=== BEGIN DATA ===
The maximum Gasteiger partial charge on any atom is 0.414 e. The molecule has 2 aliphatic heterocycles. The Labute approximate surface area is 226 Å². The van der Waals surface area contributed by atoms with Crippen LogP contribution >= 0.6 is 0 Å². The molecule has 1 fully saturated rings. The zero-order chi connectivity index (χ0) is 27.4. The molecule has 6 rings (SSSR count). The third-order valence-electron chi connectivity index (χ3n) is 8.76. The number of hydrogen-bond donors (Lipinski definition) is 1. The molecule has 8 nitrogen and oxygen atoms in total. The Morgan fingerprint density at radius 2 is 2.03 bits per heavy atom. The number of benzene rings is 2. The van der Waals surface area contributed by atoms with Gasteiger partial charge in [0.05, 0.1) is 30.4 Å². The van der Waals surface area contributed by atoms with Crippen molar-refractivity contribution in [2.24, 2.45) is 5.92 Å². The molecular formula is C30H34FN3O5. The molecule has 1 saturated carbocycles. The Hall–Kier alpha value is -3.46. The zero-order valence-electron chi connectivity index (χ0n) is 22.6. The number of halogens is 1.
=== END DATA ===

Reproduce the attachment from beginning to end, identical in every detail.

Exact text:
The maximum Gasteiger partial charge on any atom is 0.414 e. The molecule has 2 aliphatic heterocycles. The Labute approximate surface area is 226 Å². The van der Waals surface area contributed by atoms with Crippen LogP contribution >= 0.6 is 0 Å². The molecule has 1 fully saturated rings. The zero-order chi connectivity index (χ0) is 27.4. The molecule has 6 rings (SSSR count). The third-order valence-electron chi connectivity index (χ3n) is 8.76. The number of hydrogen-bond donors (Lipinski definition) is 1. The molecule has 8 nitrogen and oxygen atoms in total. The Morgan fingerprint density at radius 2 is 2.03 bits per heavy atom. The number of benzene rings is 2. The van der Waals surface area contributed by atoms with Gasteiger partial charge in [0.05, 0.1) is 30.4 Å². The van der Waals surface area contributed by atoms with Crippen molar-refractivity contribution in [2.24, 2.45) is 5.92 Å². The molecular formula is C30H34FN3O5. The molecule has 1 saturated carbocycles. The Hall–Kier alpha value is -3.46. The zero-order valence-electron chi connectivity index (χ0n) is 22.6. The number of halogens is 1.